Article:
Social problems in Hwaseong 1986-1991 (Memories of Murder Bong Joon Ho, S Korea, 2003)


Memories of Murder (2003)
‘The worst of them will stay with you ... forever’

Through the cold eye of history, director Bong Joon-ho’s Memories of Murder looks back on the turbulent years of the mid-eighties — before the successful democratisation movement which peaked in 1987 — to an era of tight authoritarian control under Chun Doo Hwan’s Fifth Republic. It is a remarkable serial killer/police procedural which highlights the failure of military rule, a failure of such monumental proportions that countrywide civil-defence orders and gas attack drills are not only common domestic policy, but, when combined with a governmental emphasis on discipline and flag-waving unity to support national security, actually function as a drain on state resources. The investigation of a serial rapist and murderer in Gyeonggi Province attracts plenty of media attention and public scrutiny — at times of national crisis all eyes fall on the state — yet a government which is seen to be justifiably redirecting state resources away from a police investigation on to clashes with an angry disillusioned student body does at least escape the charge that it may in fact be powerless and doing nothing. The gesture, however, is futile and the images of scrappy skirmishes and brutality in the streets merely conveys the domination, aggression and failures of South Korea’s militarist patriarchs.

Detectives Park Du-Man (Song Kang-ho) and Seo Tae-yoon (Kim Sang-kyung) in Memories of Murder (2003)

Memories of Murder thematises this position and follows the point through. The narrative seems to ask if, as viewers, we think it is worth the risk — this struggle to free society from the grip of militant governmental control. It’s tempting to say that, via the shifting perceptions of its central protagonists, Memories of Murder absolutely believes the cause and result were worth fighting for now that South Korea has broken out of its ideological prison. But while Bong’s film certainly doesn’t support a line of argument that might suggest the country was better off under a censorial authoritarian regime, the ugly question remains: why don’t things ever get any better?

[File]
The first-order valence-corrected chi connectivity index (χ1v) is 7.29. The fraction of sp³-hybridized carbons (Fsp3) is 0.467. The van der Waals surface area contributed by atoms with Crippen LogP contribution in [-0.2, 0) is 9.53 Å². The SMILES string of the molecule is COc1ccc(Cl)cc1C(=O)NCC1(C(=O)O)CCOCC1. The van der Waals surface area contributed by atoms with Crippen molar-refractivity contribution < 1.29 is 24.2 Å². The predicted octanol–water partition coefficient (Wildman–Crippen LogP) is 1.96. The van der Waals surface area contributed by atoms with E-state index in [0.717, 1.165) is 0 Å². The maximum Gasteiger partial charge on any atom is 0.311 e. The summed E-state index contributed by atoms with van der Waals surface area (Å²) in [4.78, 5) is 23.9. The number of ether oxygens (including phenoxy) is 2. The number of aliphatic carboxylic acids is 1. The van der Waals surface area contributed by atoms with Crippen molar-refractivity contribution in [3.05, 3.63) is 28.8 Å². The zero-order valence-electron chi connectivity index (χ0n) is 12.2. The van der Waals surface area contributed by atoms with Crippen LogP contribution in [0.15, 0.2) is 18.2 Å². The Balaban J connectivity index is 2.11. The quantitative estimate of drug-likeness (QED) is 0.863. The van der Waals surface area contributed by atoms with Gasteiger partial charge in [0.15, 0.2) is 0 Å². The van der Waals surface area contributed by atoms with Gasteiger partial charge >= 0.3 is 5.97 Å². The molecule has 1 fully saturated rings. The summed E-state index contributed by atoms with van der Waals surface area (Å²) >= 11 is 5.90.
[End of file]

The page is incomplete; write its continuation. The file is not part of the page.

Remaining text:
The first half of the film concerns the failures of the authorities in Gyeonggi province. The narrative critiques the criminal investigative and interrogative methods (all devious, disgraceful, and wildly unlawful) practised by local celebrity detectives Park Du-Man (Song Kang-ho) and his thuggish partner Jo Yeong-gu (Kim Roi-ha). These scenes are deeply unsettling, and none more so than the appalling discovery in open field of the second murder victim. In this sequence a flustered Detective Park battles to impose a system of order on a crime scene beset by natural hazards and miscommunication. The point of the scene really isn’t to understand what is being said but how it is being said, who is listening, and why no-one seems to be doing anything at all about it: as Detective Park runs back and forth between his superiors and his support team, he yells at an incompetent forensics crew for their late arrival whilst simultaneously trying to rein in the crafty little ferret children that dash across his path; he then scurries back over to a vital piece of evidence, which is destroyed by a tractor, to yell (once again) at another half-awake, wet-behind-the-ears local policeman. We would applaud the choreography of the scene, which lasts just under two wonderful minutes, if it weren’t for the sorry fact that a dead woman lies in the field, her body half-naked, muddied, abandoned. If nothing else, the sadness of that grisly but innocuous reveal is enough to mitigate any enjoyment aroused by the spectacle; it is all the more damaging given that the “policing” of the scene is just such a disaster.